Well, that was 1973. Since then, Altman has made a few movies Ms. Dargis may have heard of, namely Nashville, 3 Women, Secret Honor and Vincent & Theo, any one of which is fit to become a dictionary definition of the word “masterpiece.” But in DargisWorld, they’re dogshit! Especially when compared to Dargis classics such as Groundhog Day, The Matrix and the deathless Romance, a ghastly Gallic episode of Red Shoe Diaries, the appeal of which to Ms. Dargis . . . like I said, best left in the shrink’s office.

Ms. Dargis’ attack on Altman’s mellow, lovely Dr. T and the Women is like a cartoon of late-’80s P.C. whistle-blowing. Dr. T is about as “misogynistic” as a Lifetime movie starring Meredith Baxter Birney, but because it treats its Dallas matrons as figures of affectionate fun, Ms. Dargis is royally put out — this isn’t grrrl power! She cannot tell the difference between, say, a Chekhov one-act farce and The Man Show. If the audience giggles at characters played by girls — bad, bad, bad! If a female isn’t either an ass-kicking mannequin, like the heroine of The Matrix, or a rope-bound masochist, like the heroine of Romance — well, it just won’t wash.

I have often nodded and â chuckled at Ms. Dargis’ opinions, if not her prose (which usually seems to want another pass, or two). I found her high-school-crush-y intro to the printed script of Pulp Fiction to be darn cute. But this Altman attack is a deal breaker. Please urge her to take another look at the glorious Dr. T. The mote is in her eye, not Altman’s.

—Matthew Wilder

Los Angeles


Ah, to have the specific insight Dargis has that has eluded not only “Altman cultists,” but scores of film critics and historians who labor under the delusion that Altman has indeed made several good movies since The Long Goodbye. Dr. T and the Women may be a mess — Altman has made messes from time to time — but Dargis undermines her own credibility as a serious critic with her tendency toward this kind of absurd, reactionary revisionism. Will she be so willing, in 15 years or so, to be so brutally honest in her assessment of a director to whose cult she currently belongs — say, Wong Kar-Wai?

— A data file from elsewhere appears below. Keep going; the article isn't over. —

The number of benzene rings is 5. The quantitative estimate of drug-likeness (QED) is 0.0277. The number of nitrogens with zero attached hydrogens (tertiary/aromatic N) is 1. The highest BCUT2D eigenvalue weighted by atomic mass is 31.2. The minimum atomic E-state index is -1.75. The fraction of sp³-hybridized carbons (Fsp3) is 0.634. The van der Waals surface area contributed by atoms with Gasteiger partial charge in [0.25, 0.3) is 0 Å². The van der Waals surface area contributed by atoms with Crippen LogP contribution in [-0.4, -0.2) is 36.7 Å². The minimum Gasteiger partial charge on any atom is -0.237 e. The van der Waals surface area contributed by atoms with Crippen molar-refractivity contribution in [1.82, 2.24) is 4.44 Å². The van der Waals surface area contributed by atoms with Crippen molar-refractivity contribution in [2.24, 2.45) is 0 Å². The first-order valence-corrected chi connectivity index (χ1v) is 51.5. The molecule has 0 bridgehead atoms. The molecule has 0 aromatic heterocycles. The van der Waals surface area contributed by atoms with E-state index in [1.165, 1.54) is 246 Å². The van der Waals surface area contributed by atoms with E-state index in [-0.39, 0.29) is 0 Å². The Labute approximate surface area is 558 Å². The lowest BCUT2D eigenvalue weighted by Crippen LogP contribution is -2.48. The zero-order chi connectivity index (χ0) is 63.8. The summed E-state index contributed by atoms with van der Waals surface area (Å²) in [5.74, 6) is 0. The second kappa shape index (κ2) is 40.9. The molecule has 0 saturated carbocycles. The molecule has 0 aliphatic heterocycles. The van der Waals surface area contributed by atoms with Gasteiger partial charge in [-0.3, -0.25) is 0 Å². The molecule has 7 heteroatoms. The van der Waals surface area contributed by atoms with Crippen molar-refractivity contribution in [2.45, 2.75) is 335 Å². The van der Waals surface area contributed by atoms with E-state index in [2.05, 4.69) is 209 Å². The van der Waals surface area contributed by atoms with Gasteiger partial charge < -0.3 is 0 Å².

—Dennis Cozzalio




Ariel Swartley wrote that the average entrée at the Pacific Dining Car costs $32, and that the average dinner for two costs $70 (Bread and Ink, October 13–19). According to these figures, all other courses add up to only $6. Why don’t I believe that?

—Jeff Norman

Los Angeles



Why doesn’t the L.A. Weekly have more stories on our next president, George W. Bush? George W. Bush is the man!

—S. Evans

Los Angeles



Re: Greg Burk’s “The Elixirs” [October 6–12]. I enjoyed reading about Charles Lloyd, but must art directors and/or editors continually print photos of sax players backward to fit some graphic concept? Saxophones can’t be played backward, à la Hendrix. Would you reverse Jimi to fit the page?

—Samuel Phipps

Los Angeles

THE EDITOR REPLIES: Don’t quote me on this, but we probably already have.


In last week’s “Signs of ‘Arrival’” Offbeat item, the name of L.A. X . . . Press film critic William Margold was misspelled, as was that of publicist Jet Fore. We regret the errors.